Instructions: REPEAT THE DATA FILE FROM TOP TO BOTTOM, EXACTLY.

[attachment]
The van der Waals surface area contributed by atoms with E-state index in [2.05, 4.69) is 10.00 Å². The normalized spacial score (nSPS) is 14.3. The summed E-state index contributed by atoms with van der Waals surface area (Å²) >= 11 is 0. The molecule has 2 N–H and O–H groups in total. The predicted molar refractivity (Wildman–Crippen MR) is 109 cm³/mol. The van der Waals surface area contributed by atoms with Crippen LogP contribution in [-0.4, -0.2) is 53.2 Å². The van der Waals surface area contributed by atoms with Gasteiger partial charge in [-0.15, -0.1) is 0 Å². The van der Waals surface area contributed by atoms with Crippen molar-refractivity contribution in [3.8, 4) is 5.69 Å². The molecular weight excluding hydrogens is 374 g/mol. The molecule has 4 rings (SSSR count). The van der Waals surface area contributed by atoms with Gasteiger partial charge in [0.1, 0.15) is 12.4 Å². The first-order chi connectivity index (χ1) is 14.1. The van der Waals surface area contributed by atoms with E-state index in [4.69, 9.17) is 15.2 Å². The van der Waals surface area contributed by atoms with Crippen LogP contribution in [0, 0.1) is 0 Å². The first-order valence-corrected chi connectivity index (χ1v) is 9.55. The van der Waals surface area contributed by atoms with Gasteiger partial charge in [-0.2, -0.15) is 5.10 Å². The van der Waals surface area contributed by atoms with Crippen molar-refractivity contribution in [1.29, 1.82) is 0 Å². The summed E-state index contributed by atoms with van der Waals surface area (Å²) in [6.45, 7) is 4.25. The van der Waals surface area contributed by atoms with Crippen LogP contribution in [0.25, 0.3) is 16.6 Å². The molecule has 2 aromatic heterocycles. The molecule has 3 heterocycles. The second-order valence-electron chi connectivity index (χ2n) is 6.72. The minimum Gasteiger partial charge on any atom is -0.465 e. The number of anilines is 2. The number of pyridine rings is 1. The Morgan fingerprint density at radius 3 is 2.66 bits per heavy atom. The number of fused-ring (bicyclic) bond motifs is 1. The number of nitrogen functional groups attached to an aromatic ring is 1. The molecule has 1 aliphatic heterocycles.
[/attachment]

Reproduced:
The van der Waals surface area contributed by atoms with E-state index in [2.05, 4.69) is 10.00 Å². The normalized spacial score (nSPS) is 14.3. The summed E-state index contributed by atoms with van der Waals surface area (Å²) >= 11 is 0. The molecule has 2 N–H and O–H groups in total. The predicted molar refractivity (Wildman–Crippen MR) is 109 cm³/mol. The van der Waals surface area contributed by atoms with Crippen LogP contribution in [-0.4, -0.2) is 53.2 Å². The van der Waals surface area contributed by atoms with Gasteiger partial charge in [-0.15, -0.1) is 0 Å². The van der Waals surface area contributed by atoms with Crippen molar-refractivity contribution in [3.8, 4) is 5.69 Å². The molecular weight excluding hydrogens is 374 g/mol. The molecule has 4 rings (SSSR count). The van der Waals surface area contributed by atoms with Gasteiger partial charge in [0.1, 0.15) is 12.4 Å². The first-order chi connectivity index (χ1) is 14.1. The van der Waals surface area contributed by atoms with E-state index in [4.69, 9.17) is 15.2 Å². The van der Waals surface area contributed by atoms with Crippen LogP contribution in [0, 0.1) is 0 Å². The first-order valence-corrected chi connectivity index (χ1v) is 9.55. The van der Waals surface area contributed by atoms with Gasteiger partial charge in [-0.2, -0.15) is 5.10 Å². The van der Waals surface area contributed by atoms with Crippen molar-refractivity contribution in [1.29, 1.82) is 0 Å². The summed E-state index contributed by atoms with van der Waals surface area (Å²) in [6.45, 7) is 4.25. The van der Waals surface area contributed by atoms with Crippen LogP contribution in [0.25, 0.3) is 16.6 Å². The molecule has 2 aromatic heterocycles. The molecule has 3 heterocycles. The second-order valence-electron chi connectivity index (χ2n) is 6.72. The minimum Gasteiger partial charge on any atom is -0.465 e. The number of anilines is 2. The number of pyridine rings is 1. The Morgan fingerprint density at radius 3 is 2.66 bits per heavy atom. The number of fused-ring (bicyclic) bond motifs is 1. The number of nitrogen functional groups attached to an aromatic ring is 1. The molecule has 1 aliphatic heterocycles.